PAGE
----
Action Supervision: Ryuta Yanagi
Chief Animation Director: Mio Inoguchi
Animation Direction: Kazutoshi Makino, Shinobu Irako
Production Assistant: Yuta Hayashi

Key Animation: Akane Takeda, Atsushi Yonezawa, Mina Ito, Takumi Miura, Ririko Minami, Kouya Uemichi, Ruko Teratani, Yuka Nagata, Shinko Tsurumoto, Yuki Kyosu, Ai Nonaka, Mitsuteru Kubo, Hironobu Dannoura

Kazutoshi Makino

Episode 05

Storyboard, Episode Direction: Satsuki Takahashi
Action Supervision: Kengo Matsumoto
Chief Animation Director: Tetsuya Kawakami
Animation Direction: Takashi Habe, Mari Futamatsu
Production Assistant: Hinako Nishihara

Key Animation: Ayaka Tsuji, Yoshihiro Kasahara, Atsushi Yonezawa, Akane Takeda, Takumi Miura, Makoto Makabe, Tetsuya Akutsu, Ayako Ooki, Maki Ando, Hironobu Dannoura, Yoshihiro Taniguchi, Kenji Kodama, Hikaru Asami, Sayo Hisano

Takashi Habe, Mari Futamatsu

Episode 06

Storyboard, Episode Direction: Kuniyasu Nishina
Action Supervision: Ryuta Yanagi
Chief Animation Director: Tetsuya Kawakami
Animation Direction: Mio Inoguchi, Ayaka Tsuji, Sayo Hisano
Production Assistant: Masugu Iwata, Akinori Oyama

Key Animation: Yoshihiro Kasahara, Kanako Oyabu, Takumi Miura, Ryoko Kawamura, Atsushi Yonezawa, Yuki Nomura, Ayato Yoshinaga, Nao Miyazawa, Rina Ogawa, Mina Ito, Yoshitaka Sato, Mariko Nishimura, Yuki Kyosu

Mio Inoguchi, Ayaka Tsuji, Sayo Hisano, Ryuta Yanagi

Episode 07

Storyboard, Episode Direction: Tomohiko Ito
Action Supervision: Kengo Matsumoto
Chief Animation Director: Tetsuya Kawakami
Animation Direction: Yoshihiro Kasahara
Production Assistant: Sayaka Nomura

Key Animation: Mizuki Furiya, Ruko Teratani, Ririko Minami, Mina Ito, Yoshiaki Matsuda, Akane Takeda, Atsushi Yonezawa, Mitsuyo Tsuno, Tomoka Tamatani, Ryota Obana, Rina Ogawa, Ayaka Sato, Makoto Makabe, Takumi Miura, Tetsuya Akutsu

Yoshihiro Kasahara

Episode 08

Storyboard: Jong Heo
Episode Direction: Takashi Yasui
Action Supervision: Ryuta Yanagi
Chief Animation Director: Tetsuya Kawakami
Animation Direction: Akane Ogawa, Akihiro Sueta
Production Assistant: Kodai Takano

Key Animation: Aiko Komamoto, Kenichi Yamaguchi, Shogo Teramoto, Takashi Yasui, Akane Ogawa, Futoshi Suzuki, Maiko Ebisawa, Yoshifumi Nakamura, Akihiro Sueta, Haruka Tsuzuki, Naoto Abe, Soutarou Shimizu, Takuro Naka, Junichi Inakatagata, Yuka Hayashi, Hongkeng Cai, Takahiro Watabe

Production Assistance: CloverWorks

Episode 09

Storyboard: Kengo Matsumoto, Tomohiko Ito
Episode Direction: Ryuta Kawahara
Action Supervision: Kengo Matsumoto
Chief Animation Director: Tetsuya Kawakami, Mio Inoguchi
Animation Direction: Kaori Higuchi, Shinobu Irako, Takashi Narikawa
Assistant Animation Director: Takashi Habe, Mina Ito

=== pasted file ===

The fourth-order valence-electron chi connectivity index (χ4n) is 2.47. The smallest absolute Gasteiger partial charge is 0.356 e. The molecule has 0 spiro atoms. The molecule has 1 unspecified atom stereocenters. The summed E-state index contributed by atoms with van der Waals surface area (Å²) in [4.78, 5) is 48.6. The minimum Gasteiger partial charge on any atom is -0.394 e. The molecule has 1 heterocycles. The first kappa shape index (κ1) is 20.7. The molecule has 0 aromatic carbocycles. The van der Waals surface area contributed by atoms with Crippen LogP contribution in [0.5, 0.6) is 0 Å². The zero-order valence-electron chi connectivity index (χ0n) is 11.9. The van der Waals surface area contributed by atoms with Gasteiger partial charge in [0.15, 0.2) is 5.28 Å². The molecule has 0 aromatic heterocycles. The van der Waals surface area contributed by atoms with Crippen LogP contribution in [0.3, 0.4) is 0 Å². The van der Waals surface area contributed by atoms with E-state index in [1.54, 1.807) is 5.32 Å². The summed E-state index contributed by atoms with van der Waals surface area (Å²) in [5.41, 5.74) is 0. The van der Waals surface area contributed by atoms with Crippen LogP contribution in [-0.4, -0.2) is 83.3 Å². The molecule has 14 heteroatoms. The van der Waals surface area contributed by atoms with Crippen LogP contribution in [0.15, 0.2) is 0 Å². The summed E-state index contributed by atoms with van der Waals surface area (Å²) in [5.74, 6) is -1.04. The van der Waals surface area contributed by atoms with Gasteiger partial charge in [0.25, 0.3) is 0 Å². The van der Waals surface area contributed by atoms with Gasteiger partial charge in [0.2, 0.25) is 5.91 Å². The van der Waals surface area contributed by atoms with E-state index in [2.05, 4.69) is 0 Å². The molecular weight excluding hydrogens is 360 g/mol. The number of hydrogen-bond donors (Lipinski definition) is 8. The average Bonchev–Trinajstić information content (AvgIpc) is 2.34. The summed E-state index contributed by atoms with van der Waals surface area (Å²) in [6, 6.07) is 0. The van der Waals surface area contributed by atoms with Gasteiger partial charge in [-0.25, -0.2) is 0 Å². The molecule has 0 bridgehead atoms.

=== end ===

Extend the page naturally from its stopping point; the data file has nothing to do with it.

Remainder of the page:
Production Assistant: Daisuke Yamashita

Key Animation: Ririko Minami, Atsushi Ito, Takashi Suzuki, Shoichi Goto, Makoto Makabe, Sachio Okano, usahori, Masaki Inada, Tetsuya Akutsu, Asami Shimizu, Hikaru Asami, Takehiko Kageyama, Akane Imada, Rina Ogawa, Yoshito Narimatsu, Mizuki Furiya, Yoshihiro Kasahara, Mami Uebayashi, Takumi Miura

Kaori Higuchi, Takashi Narikawa, Ryuta Yanagi

Episode 10

Storyboard: Hirotaka Mori
Episode Direction: Satsuki Takahashi
Chief Animation Director: Tetsuya Kawakami
Animation Direction: Ayaka Tsuji, Yuichi Sugio, Mizuki Furiya
Assistant Animation Director: Masaki Inada, Takashi Narikawa
Production Assistant: Takashi Hamada

Key Animation: Takumi Miura, Makoto Makabe, Naomi Ogiue, Yoshihiro Nishio, Sachiyo Matsubayashi, Takenori Tsukuma, Atsushi Kasano, Taichiro Ohara, Takaaki Tanabe, Kumiko Kawahara, Ruko Teratani, Yuzuru Sakaura, Masaki Inada, Yoshihiro Kasahara, Sayo Hisano

Ayaka Tsuji, Yuichi Sugio, Mizuki Furiya

Episode 11

Storyboard, Episode Direction: Ryo Ando
Chief Animation Director: Tetsuya Kawakami, Mio Inoguchi
Action Supervision: Ryuta Yanagi
Animation Direction: Kazutoshi Makino, Rina Ogawa, Kouichi Motomura
Assistant Animation Director: Sayo Hisano, Takahiro Yasuda, Mina Ito, Takashi Narikawa
Production Assistant: Hinako Nishihara

Key Animation: Saori Hosoda, Yoshio Chizaki, Keita Watabe, Reo Takada, Ruko Teratani, Ryoko Kawamura, Kenji Kodama, Yoshihiro Kasahara, Akane Imada, Yukarih Dizon, Atsushi Yonezawa, Manabu Kushibuchi, Hidenobu Takahashi, Hiroshi Sasaki, Mitsuteru Kubo, Kanako Oyabu, Yoshiaki Matsuda, Junichi Inakatagata, Mani Inaka, Akane Takeda, Yoshito Narimatsu, Ririko Minami

Kouichi Motomura, Mina Ito, Ryuta Yanagi, Rina Ogawa

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8 months ago

Show’s writing isn’t good to be honest it is a really dull war drama well what else we can expect from ligt novels bit anyways awesome article as usual